Who is the richest man in the history of the world? And what does that say about wealth of the average human?
When we say richest man in the history of the world, we’re talking about adjusting monetary value to modern times and comparing their net worth against each other in modern day US dollars. Essentially an equal playing field of wealth.
When you take this into account you start thinking of a man from the Roman Empire, the prince of the Persian Empire, Rockefellar, Cargegie, Mansa Musa from Tibuktu?
Well, after all the calculations, the richest man in the history of the world is Carlos Slim, the Mexican billionaire. He’s alive right now and worth about $73 billion US dollars.
Chrystia Freeland just wrote a book on this subject, Plutocrats, and she has some fascinating insight into what is happening to our world:
In the 1970’s, the 1 percent accounted for about 10 percent of the national income in the United States. Today, their share has more than doubled to above 20 percent. But what’s even more striking is what’s happening at the very tippy top of the income distribution. The 0.1 percent in the U.S. today account for more than 8 percent of the national income. They are where the 1 percent was 30 years ago. Now as it happens, Warren Buffet likes to point out that in 1992, the combined wealth of the people on the Forbes 400 list, the 400 richest Americans was $300 billion. Just think about it. You didn’t even need to be a billionaire to get on that list in 1992. Well, today, that figure has more than quintupled to 1.7 trillion. And I probably don’t need to tell you that we haven’t seen anything similar happen to the middle class, whose wealth has stagnated, if not actually decreased.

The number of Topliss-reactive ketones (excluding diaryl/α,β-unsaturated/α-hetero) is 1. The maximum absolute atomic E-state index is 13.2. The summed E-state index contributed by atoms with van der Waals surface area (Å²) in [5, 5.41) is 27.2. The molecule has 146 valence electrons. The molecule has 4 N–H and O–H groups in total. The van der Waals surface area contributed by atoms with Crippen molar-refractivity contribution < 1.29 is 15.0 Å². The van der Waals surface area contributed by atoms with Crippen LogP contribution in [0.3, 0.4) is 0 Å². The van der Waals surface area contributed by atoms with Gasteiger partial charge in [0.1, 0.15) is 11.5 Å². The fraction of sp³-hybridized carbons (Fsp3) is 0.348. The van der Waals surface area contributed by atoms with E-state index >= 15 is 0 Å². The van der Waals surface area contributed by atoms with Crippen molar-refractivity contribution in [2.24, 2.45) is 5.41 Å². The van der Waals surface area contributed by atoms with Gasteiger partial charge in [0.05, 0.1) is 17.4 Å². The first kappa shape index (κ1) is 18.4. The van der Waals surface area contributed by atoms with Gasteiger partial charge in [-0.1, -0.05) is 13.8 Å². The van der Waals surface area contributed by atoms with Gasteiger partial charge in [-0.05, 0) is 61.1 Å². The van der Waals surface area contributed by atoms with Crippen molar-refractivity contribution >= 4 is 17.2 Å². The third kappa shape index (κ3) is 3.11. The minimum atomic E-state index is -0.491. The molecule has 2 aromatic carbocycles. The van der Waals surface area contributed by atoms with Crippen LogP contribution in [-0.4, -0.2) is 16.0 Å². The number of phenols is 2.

I think one reason that we don’t notice is because the overall culture is, in many ways, one of symbolic equality in ways that didn’t exist in the past. You know, in past times, what you wore was determined by how rich you were. Today, billionaires wear jeans. Today, people like Bill Gates brag about how much they like eating Big Macs. So I think that tends to paper over a little bit how big the gap is. I think the other thing is that today’s explosion of super-wealth is partly a function of globalization, right. It’s meaningful that the richest person who ever lived is a Mexican. The fact that all of these countries, all of these people – hundreds of millions, billions of people who were left out of the industrial revolution are now coming online. And that is another force, which is creating these super-fortunes. – Chrystia Freeland during one of her 5 TED talks
We live in one helluva a dynamic and complicated world and right now, it’s trending towards the rich being richer than ever and the poor being poorer than ever.
About 50% of Earth’s population, 3 billion people, live on less than $2.50 US dollars per day (source: npr). Every other person on Earth is living in extreme poverty. Something is up…
If you’re interested in this topic, please watch, listen, or read this great TED talk from Chrystia Freeland: Chrystia Freeland TED talk
Chrystia’s TED talk on global wealth distribution
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